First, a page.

The Coconut Cake recipe is beautiful.  It’s covered with greasy spots that have become darker with time.  Mrs. Nixon’s generousl handwriting covers the entire 8 ½ by 11 inch page.  (She wrote like she cooked – with abundance.  The thickest hamburger I’ve ever eaten was one she made.  After she'd fried the barely flattened patty, she cut a good sized tomato into three slices and topped the burgers with it.  My eyes must’ve been popping, but I didn’t say a word!)  And most interestingly when I turned the page over I saw she’d used a scrap paper that was a piece of junk mail from H&R Block dated 1987. 
 

  This is history and personality in my hands.  This is what cooking should be – one neighbor sharing with another, one friend giving another that delicious new recipe everyone was raving about at the carry-in last Sunday. 

  So even though I’ll still run to my computer and google search what I’m looking for then copy and paste in the boring Times New Roman font, I want to make it a point to leave history behind me.  I want to collect magaizine recipes whose beautiful food photos will soon look outdated.  I want to write my own recipe creations with a pen on papers that tell a story.  (I’ve been known to grab one of my kid’s drawings and scribble on the back of it – don’t tell ‘em!)  I want to have recipe cards that say “From the Kitchen of…” with a real friend’s name on it.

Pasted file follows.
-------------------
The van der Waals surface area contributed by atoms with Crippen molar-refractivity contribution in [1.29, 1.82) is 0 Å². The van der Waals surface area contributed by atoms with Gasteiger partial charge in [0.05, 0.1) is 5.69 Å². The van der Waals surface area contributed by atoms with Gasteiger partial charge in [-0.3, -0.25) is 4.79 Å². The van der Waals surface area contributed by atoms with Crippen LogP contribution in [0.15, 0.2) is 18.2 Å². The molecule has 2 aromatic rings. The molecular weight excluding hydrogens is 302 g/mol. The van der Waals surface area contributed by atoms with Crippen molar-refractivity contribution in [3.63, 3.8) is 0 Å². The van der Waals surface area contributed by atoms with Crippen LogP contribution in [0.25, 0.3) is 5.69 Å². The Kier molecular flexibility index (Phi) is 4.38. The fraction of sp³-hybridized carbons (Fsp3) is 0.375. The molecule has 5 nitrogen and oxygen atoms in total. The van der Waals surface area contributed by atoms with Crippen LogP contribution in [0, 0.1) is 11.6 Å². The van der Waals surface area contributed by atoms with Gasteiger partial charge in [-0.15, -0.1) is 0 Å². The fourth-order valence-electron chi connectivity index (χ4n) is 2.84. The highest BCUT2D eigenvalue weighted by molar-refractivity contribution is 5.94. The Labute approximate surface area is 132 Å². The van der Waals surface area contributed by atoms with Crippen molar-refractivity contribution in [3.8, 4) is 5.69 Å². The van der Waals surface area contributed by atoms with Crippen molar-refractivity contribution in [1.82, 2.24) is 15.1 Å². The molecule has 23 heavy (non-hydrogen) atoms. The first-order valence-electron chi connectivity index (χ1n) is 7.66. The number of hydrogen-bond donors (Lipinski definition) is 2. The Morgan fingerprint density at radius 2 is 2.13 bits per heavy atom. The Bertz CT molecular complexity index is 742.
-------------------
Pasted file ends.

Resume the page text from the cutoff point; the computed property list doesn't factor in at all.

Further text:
So here’s one of my favorite recipes for
Stuffed French Toast, written with my own
uneven penmanship,  scanned and ready to print.
 (Click here for a printable card.)  Yes it will be ink
 from your printer instead of a pen,
but it’s from me to you! J




  Your love, O LORD, reaches to the heavens,
your faithfulness to the skies.
 
 Psalm 36:5-6 
 
 

Monday, June 10, 2013

Honeybee Days